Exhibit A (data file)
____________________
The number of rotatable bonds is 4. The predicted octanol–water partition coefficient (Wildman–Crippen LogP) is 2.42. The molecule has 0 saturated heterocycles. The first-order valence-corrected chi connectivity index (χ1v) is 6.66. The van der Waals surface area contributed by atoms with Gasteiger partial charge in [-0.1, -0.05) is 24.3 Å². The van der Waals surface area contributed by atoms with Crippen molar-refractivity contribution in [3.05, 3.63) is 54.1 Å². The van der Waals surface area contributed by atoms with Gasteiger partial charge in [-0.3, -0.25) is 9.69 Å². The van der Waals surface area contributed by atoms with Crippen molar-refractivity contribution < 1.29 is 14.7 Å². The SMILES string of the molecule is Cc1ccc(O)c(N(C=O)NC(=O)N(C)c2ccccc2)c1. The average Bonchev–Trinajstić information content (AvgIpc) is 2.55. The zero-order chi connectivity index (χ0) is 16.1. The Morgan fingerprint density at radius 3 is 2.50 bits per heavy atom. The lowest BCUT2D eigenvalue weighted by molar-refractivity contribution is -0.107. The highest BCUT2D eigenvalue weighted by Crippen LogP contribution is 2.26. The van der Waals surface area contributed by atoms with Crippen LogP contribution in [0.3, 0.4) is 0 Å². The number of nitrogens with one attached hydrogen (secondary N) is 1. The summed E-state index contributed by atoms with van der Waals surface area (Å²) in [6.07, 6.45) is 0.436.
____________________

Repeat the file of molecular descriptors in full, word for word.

The number of rotatable bonds is 4. The predicted octanol–water partition coefficient (Wildman–Crippen LogP) is 2.42. The molecule has 0 saturated heterocycles. The first-order valence-corrected chi connectivity index (χ1v) is 6.66. The van der Waals surface area contributed by atoms with Gasteiger partial charge in [-0.1, -0.05) is 24.3 Å². The van der Waals surface area contributed by atoms with Crippen molar-refractivity contribution in [3.05, 3.63) is 54.1 Å². The van der Waals surface area contributed by atoms with Gasteiger partial charge in [-0.3, -0.25) is 9.69 Å². The van der Waals surface area contributed by atoms with Crippen molar-refractivity contribution < 1.29 is 14.7 Å². The SMILES string of the molecule is Cc1ccc(O)c(N(C=O)NC(=O)N(C)c2ccccc2)c1. The average Bonchev–Trinajstić information content (AvgIpc) is 2.55. The zero-order chi connectivity index (χ0) is 16.1. The Morgan fingerprint density at radius 3 is 2.50 bits per heavy atom. The lowest BCUT2D eigenvalue weighted by molar-refractivity contribution is -0.107. The highest BCUT2D eigenvalue weighted by Crippen LogP contribution is 2.26. The van der Waals surface area contributed by atoms with Crippen LogP contribution in [0.3, 0.4) is 0 Å². The number of nitrogens with one attached hydrogen (secondary N) is 1. The summed E-state index contributed by atoms with van der Waals surface area (Å²) in [6.07, 6.45) is 0.436.